You want to make your own choices about what is best for your children. We all do. And nothing is more terrifying than sorting out which danger is the most real among a litany of possible dangers. But as you raise your child, you will want to encourage him or her to make decisions based on proven fact and data and clear, well-considered thought. Now is the time that we, as parents, must do the same.


  1. Thanks for this Tricia. It is but one of many lately and that can certainly get old, but it’s an important debate. I live with Rheumatoid Arthritis which means I have a compromised immune system. My health depends on the health and immunity of those around me. My child is vaccinated – for her health and mine. And I thank you and all the rest who have done the same. Best of health!
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  2. Definitely agree – I had no doubt vaccinations were the way to go. Knowing there are cases of measles nearby is scary.. Thankfully, my son has all his vaccines but what about those kids who aren’t? My coworker had it and she was vaccinated so that freaked me out too but either way all we can do is make the best choices we can with the information given. Considering the horrible effects these diseases can create, I opt for the vaccine.. As you pointed out, they worked so hard to develop them and we work hard to keep epidemics at bay here – we all should do our part. Have a great one Tricia! -Iva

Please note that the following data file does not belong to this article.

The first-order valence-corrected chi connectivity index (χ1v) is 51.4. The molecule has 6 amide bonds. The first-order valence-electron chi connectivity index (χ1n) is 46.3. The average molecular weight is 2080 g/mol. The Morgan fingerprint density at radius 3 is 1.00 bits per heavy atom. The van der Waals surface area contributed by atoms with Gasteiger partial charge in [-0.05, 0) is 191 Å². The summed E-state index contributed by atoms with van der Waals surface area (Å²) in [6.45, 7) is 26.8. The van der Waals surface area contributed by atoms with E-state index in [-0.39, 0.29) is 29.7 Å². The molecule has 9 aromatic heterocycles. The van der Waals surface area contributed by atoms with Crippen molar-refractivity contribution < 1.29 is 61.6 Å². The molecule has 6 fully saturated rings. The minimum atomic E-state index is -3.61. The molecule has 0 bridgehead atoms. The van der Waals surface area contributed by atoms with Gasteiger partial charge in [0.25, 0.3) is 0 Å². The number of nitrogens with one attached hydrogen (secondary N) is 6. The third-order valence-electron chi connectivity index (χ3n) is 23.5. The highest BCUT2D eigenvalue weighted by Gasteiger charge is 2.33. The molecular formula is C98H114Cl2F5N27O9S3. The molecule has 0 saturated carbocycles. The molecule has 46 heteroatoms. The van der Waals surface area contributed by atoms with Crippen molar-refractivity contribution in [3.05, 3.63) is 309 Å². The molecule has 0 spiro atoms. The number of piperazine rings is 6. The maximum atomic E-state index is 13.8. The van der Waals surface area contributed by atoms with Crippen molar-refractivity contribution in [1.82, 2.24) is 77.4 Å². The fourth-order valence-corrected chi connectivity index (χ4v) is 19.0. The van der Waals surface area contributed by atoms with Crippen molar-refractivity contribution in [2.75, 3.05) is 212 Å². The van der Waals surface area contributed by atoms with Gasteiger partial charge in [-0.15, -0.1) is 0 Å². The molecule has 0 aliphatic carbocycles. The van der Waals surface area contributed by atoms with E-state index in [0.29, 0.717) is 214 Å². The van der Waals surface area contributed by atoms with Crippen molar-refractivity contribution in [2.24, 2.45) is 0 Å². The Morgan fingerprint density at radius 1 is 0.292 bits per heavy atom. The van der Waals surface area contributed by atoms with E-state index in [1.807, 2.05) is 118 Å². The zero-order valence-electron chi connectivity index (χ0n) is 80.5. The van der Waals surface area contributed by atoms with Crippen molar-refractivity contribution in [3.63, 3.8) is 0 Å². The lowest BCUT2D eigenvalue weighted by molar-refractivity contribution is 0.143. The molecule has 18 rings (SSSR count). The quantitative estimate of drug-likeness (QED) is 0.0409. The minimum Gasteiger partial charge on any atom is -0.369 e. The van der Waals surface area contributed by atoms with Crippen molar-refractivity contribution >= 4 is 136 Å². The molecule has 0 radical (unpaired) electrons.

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  3. Tricia, I don’t think you could have tackled this more delicately or considerately, so bravo. Yes, we have an obligation to think about the way our decisions can impact our community and those who can’t vaccinate for whatever reason and those whose immune systems are compromised. These are terrible diseases, and I for one want to do my part to help keep them away.
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  4. What a thoughtful, calm response, Tricia. Well said!
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  6. We definitely questioned and actually changed the vaccination schedule a bit for my oldest son at the suggestion of my allergist who’s also an old family friend. It’s all so confusing and there’s no clear answer but I do know that I do believe in vaccinations. We ended up getting him back on schedule and glad we did.
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  7. This is probably my favorite post I’ve read on the topic. Most everything else out there right now is so shrill, but you’ve managed to hone in on the exhaustion/confusion/fear that we all feel as brand new parents.

    We have a four-year-old son and, like you, we were hesitant to just automatically vaccinate with no research or discussion. After a bit of trying to figure it out on our own, we concluded that we simply didn’t have the experience or knowledge to go against our doctor’s advice. So, we vaccinated. But I can understand the hesitation that others have. Anyway, thank you. Great post.

  8. This is just so beautifully said, Tricia!! Thank you for your tender heart and clear perspective into such a heated debate.

    The health of our community, our nation… is at stake.